Do we play as a team or individuals? How should we take on the challenge of the unpredictable turbulence of today’s business environment? Our industry faces a triple whammy of pressures from operational disruption due to Covid-19, massive reductions in demand for our product and a globally oversupplied market.
How can energy supply chain companies weather the perfect storm of the oil and gas price crash, Covid-19 lockdown and social distancing, pressure to fully decarbonise and, of course, Brexit?
The FTSE 100 started the week slightly in negative territory but oil prices were up amid hopes new production cuts can reduce a massive global oversupply.
North Sea industry is facing an “existential threat” and will need quicker, simpler support from governments to overcome the price rout, an investment expert has said.
Brent crude oil was up by nearly 8% to $26.16 per barrel by the London market close today.
Oil rallied for a second day as global production cuts deepened and signs of a recovery in physical markets emerge.
Dutch geo-data services firm Fugro said this morning that it would reduce its headcount by up to 10% in response to the “deterioration in market circumstances”.
Oil advanced for a second day on signs fuel consumption is starting to recover in the world’s biggest economies, while global production cuts also begin to offset the demand destruction caused by the coronavirus.
Brent crude oil was up by 7.3% at $24.4 per barrel, as of 6pm.
Share price growth for oil majors BP and Shell boosted the FTSE 100 yesterday, with London’s blue-chip index rising 111.1 points, or more than 1.9%, to 5,958.5.
European markets started the week in positive territory, with all the leading financial indices enjoying gains yesterday.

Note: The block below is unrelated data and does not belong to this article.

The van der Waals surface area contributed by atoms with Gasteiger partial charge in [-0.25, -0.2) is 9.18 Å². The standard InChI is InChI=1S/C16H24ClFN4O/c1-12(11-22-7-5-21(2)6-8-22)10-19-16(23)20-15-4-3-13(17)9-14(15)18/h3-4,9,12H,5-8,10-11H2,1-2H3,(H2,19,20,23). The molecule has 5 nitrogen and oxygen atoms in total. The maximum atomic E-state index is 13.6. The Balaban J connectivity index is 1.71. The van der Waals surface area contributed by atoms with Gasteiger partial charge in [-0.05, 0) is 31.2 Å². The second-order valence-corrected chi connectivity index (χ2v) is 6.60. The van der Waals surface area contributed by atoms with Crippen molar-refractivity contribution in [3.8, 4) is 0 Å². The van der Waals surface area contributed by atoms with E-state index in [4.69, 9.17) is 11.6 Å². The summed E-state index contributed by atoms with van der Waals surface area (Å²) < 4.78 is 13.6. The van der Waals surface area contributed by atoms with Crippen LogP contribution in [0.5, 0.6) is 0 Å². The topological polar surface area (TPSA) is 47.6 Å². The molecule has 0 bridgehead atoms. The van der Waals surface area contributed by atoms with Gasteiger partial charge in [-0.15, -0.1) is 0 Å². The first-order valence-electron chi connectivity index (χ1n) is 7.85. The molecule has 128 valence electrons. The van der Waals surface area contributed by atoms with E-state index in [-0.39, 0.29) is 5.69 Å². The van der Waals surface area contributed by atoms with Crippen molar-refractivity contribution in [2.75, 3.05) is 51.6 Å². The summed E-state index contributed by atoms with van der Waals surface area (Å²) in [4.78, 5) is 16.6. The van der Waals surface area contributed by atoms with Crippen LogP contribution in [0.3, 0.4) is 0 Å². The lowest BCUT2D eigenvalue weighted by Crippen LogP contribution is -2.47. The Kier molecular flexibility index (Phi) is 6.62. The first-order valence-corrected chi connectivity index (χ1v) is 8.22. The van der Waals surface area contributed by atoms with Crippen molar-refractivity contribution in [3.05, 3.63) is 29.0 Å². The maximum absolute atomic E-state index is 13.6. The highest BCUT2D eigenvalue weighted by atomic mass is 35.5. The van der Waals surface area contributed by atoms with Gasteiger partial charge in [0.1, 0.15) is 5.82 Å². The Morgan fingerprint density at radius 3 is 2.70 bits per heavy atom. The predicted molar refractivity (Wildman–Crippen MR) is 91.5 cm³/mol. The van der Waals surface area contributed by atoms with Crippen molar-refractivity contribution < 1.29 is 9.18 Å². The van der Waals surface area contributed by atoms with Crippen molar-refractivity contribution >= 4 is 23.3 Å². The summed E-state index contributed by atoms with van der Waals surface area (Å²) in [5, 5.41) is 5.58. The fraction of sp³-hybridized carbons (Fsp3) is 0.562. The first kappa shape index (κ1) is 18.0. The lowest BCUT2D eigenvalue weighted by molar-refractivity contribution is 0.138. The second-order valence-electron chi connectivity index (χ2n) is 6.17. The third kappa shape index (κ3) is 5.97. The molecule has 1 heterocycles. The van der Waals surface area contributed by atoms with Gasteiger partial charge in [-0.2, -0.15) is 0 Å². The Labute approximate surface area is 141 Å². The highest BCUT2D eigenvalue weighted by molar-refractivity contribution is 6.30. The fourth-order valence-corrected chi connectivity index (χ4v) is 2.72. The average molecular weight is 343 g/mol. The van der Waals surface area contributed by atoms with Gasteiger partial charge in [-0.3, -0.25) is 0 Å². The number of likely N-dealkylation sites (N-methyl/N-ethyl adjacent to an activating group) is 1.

Negative oil prices, ships dawdling at sea with unwanted cargoes, and traders getting creative about where to stash oil. The next chapter in the oil crisis is now inevitable: great swathes of the petroleum industry are about to start shutting down.
Where were you when oil prices went negative, Grandpa?
Oil prices have plunged to record lows this past week. While one particular benchmark, West Texas Intermediate, went below minus $40 per barrel a week ago, that is headline grabbing but not the primary concern.
Worley is the latest energy firm to announce a number of job losses at its Aberdeen base as a result of the coronavirus pandemic.
Brent crude had edged up just over 1% to $21.55 a barrel by the London market close today, making it three days of gains on the trot in a historic week for oil prices.
The price of Brent crude has continued to recover today after the oil price rout of earlier this week.
Hefty impairments plunged TechnipFMC into the red in the first quarter of 2020 as the energy services firm felt the impact of the oil price slump and Covid-19 outbreak.
Energy services firm Baker Hughes sank deep into the red during the first quarter as the oil price rout and Covid-19 pandemic took their toll.
Brent oil enjoyed a better day on the markets on Wednesday despite warnings a barrel of the crude may become “cheaper than a latte”.
Norway has said it will soon decide whether to cut its oil production to help support plummeting prices.
The UK North Sea offshore industry can weather a raging storm in global oil markets, a leading expert said yesterday.
A leading petroleum economist has said it would “require something cataclysmic” for the international oil benchmark to follow that of the US into negative pricing.
The descent of US crude prices into negative territory is a “body blow” to a creaking oil and gas sector, an industry leader has said.
The world’s two leading oil price benchmarks suffered contrasting fortunes today amid ongoing supply and demand fears.